Dear Dr. Darcy:
I’m a gold star lesbian, but I haven’t experimented with penetration (playing with toys like strap-ons, etc.) with any of my ex-girlfriends. My question for you is: Does this mean I haven’t really had sex? And is it normal for some lesbians not to have been penetrated by a partner using a sex toy?
—Gold Star Lesbian
Dear Gold Star,
The definition of sex needs an update. (You hear that, Merriam-Webster?)
The existing definition—which characterizes sex as an act occurring between a male and a female in which penetration occurs—is patriarchal and heteronormative. The failure of this definition to include references to homosexual sex, or any nonpenetrative sex, can lead us to believe that never having engaged in penetration renders one a virgin. That is just as ridiculous as stating that a girl who uses a tampon is no longer a virgin.
So let’s decide what the new definition is, shall we?
Sex: When two people engage in physical intimacy that includes but is not limited to: oral sex, penetrative sex, or digital sex.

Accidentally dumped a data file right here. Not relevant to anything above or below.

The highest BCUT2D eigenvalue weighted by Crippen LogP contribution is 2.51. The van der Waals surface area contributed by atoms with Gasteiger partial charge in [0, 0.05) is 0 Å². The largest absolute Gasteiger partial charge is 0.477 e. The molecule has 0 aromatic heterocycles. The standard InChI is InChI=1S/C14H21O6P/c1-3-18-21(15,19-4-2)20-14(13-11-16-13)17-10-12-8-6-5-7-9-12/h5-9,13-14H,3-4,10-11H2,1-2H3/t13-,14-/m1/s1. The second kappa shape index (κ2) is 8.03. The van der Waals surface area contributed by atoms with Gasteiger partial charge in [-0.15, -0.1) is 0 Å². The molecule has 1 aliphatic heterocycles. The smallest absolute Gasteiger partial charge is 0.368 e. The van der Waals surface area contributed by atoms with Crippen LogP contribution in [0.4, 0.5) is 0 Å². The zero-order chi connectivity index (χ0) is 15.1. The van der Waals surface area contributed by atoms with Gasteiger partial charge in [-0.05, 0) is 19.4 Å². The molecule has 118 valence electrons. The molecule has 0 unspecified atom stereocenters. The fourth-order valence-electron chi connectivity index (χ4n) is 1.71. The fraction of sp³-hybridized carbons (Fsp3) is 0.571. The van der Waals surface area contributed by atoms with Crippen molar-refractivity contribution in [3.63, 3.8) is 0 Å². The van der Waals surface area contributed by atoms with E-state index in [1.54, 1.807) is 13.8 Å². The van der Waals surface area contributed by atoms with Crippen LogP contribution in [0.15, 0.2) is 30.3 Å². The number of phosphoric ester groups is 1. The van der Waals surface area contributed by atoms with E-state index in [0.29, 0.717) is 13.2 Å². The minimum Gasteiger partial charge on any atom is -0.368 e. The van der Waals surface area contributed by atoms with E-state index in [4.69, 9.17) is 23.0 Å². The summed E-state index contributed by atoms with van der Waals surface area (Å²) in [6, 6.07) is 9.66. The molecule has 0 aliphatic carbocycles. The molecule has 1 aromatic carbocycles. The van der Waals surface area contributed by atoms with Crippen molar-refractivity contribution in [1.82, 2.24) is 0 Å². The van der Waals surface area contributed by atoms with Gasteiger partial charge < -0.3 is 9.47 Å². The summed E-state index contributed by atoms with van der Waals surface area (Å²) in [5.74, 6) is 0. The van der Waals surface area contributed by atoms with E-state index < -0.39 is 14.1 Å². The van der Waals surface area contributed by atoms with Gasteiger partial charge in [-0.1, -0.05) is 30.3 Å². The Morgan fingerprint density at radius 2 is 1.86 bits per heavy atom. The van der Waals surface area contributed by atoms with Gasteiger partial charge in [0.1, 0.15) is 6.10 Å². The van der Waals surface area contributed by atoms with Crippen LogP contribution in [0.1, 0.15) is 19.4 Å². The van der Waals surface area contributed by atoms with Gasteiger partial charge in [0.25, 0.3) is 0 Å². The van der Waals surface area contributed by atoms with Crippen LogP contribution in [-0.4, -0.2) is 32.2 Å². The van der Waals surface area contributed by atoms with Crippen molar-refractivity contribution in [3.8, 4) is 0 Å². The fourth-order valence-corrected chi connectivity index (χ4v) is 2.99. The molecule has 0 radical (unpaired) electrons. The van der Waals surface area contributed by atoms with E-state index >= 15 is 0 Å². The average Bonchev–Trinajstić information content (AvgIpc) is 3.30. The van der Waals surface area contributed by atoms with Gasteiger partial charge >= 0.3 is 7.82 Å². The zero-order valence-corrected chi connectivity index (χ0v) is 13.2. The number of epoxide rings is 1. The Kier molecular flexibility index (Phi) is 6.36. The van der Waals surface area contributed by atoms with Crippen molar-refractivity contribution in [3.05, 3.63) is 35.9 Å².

Now for the second half of your question.
There are plenty of lesbians in the world who do not engage in or enjoy penetration. That’s perfectly normal. There are also plenty who rock a strap-on with pleasure. That’s normal, too. The beauty of being gay, Gold Star, is that we get to write our own rules and determine our own norms. Any physical intimacy between two consenting adults, that doesn’t involve anything not consented to, is fine.
Dr. Darcy Sterling is a Licensed Clinical Social Worker. Her practice, Alternatives Counseling, specializes in LGBT issues and is located in New York City. Dr. Darcy’s clinical style is very direct, goal-oriented and pragmatic. For years, the media has been drawn to her unique personality. She has provided expert commentary for networks including E! Entertainment and has worked with television producers throughout the nation. Her blog, AskDrDarcy.com, provides free advice to members of the LGBT community. Email questions to firstname.lastname@example.org or call 212-604-0144.
*This column is not a consultation with a mental health professional and should in no way be construed as such or as a substitute for such consultation. Anyone with issues or concerns should seek the advice of her own therapist or counselor.